Developing an Aftermarket Strategy for OEMs: Prioritizing Products
Last year L.E.K. Consulting published Developing an Aftermarket Strategy: Four Questions Every Industrial OEM Should Ask, which identified the aftermarket as both a source of highly profitable recurring revenue and a challenging opportunity to unlock. Further, we noted that many manufacturers aren’t capturing more of the aftermarket segment due to operational complexity and the difficulty of identifying end customers with aftermarket needs.
With that in mind, we developed a framework based on four questions to help manufacturers unlock the value of aftermarket sales:
This follow-up article expands on the first key question: Which equipment should we prioritize in our aftermarket strategy?
Capturing aftermarket sales from the whole product portfolio can be a daunting proposition and potentially be disruptive to essential business operations. However, by limiting the scope of its aftermarket strategy, an original equipment manufacturer (OEM) can focus on the parts of its product portfolio that provide the highest benefits and rates of return with the least amount of risk.
To help OEMs determine which equipment to prioritize for an aftermarket strategy, we developed a series of questions that can be asked for each major product category or business unit. These questions help outline the opportunity in terms of stand-alone attractiveness of the product category and the strategic considerations for the business.
How effectively does the organization’s sales force and/or distribution network cover its end customers, and to what degree can the organization identify its end customers and locate its installed base?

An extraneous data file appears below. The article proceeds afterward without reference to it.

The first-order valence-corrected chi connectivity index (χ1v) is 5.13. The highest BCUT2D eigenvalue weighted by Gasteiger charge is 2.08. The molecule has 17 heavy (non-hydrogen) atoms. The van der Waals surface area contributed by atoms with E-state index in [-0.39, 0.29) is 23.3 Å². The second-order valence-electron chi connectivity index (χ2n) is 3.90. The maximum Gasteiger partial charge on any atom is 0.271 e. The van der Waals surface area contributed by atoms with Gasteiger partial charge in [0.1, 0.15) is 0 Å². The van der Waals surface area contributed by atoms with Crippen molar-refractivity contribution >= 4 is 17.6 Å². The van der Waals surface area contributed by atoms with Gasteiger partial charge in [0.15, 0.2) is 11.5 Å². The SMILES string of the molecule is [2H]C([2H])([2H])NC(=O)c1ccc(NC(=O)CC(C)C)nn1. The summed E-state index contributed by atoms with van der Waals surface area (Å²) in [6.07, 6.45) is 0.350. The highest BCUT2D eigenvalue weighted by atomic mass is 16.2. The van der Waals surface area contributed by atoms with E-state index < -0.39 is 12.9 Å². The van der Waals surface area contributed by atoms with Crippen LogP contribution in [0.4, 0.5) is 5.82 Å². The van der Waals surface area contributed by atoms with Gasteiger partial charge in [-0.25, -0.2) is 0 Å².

What is the total value of aftermarket goods and services over the product’s useful life — including frequency of purchases across consumables, replacement parts, major overhauls and other requirements?
How would a robust aftermarket offering make the products easier to repair, less expensive to own or otherwise more compelling to both distributors and end customers?
Where could insights into end customers’ needs benefit the core business, such as through focusing on research and development (R&D) and new product development efforts?
Ranking each major product category or business unit across these criteria on a 1-to-5 scale (1 being least attractive and 5 being most attractive) and then plotting them in the framework (see Figure 1) identifies equipment that is more attractive and more strategically important to the business.
A fan OEM reviewed its portfolio to assess aftermarket opportunities and identified high-temperature fans as a top priority given 1) their strong organizational knowledge of the end customer, 2) the high total value of aftermarket goods and services across the product’s useful life, and 3) the opportunity to generate key insights from the consumer that would benefit the business (e.g., R&D of fans for other temperature ranges).
A compressor manufacturer focused on selling key aftermarket components at a relatively low price point, but that provided data to inform when a larger replacement/upgrade may occur.
A pump manufacturer sold standard process pumps that are relatively low cost and have a useful life of two to three years. These pumps have limited replacement parts or monitoring needs and at the end of life are replaced wholesale with a new unit.
A generator OEM decided to opportunistically pursue aftermarket products/services in select regions with a concentration of higher-value commercial generators. Having a focused approach enabled the OEM to provide high-margin branded products to end customers, get closer to the end customer and limit impact to its value chain partners (e.g., distributors/service providers).
Be on the lookout for the next article in this series, where we’ll be delving into the aftermarket business model. In the meantime, if you need help developing your aftermarket strategy, contact us at email@example.com.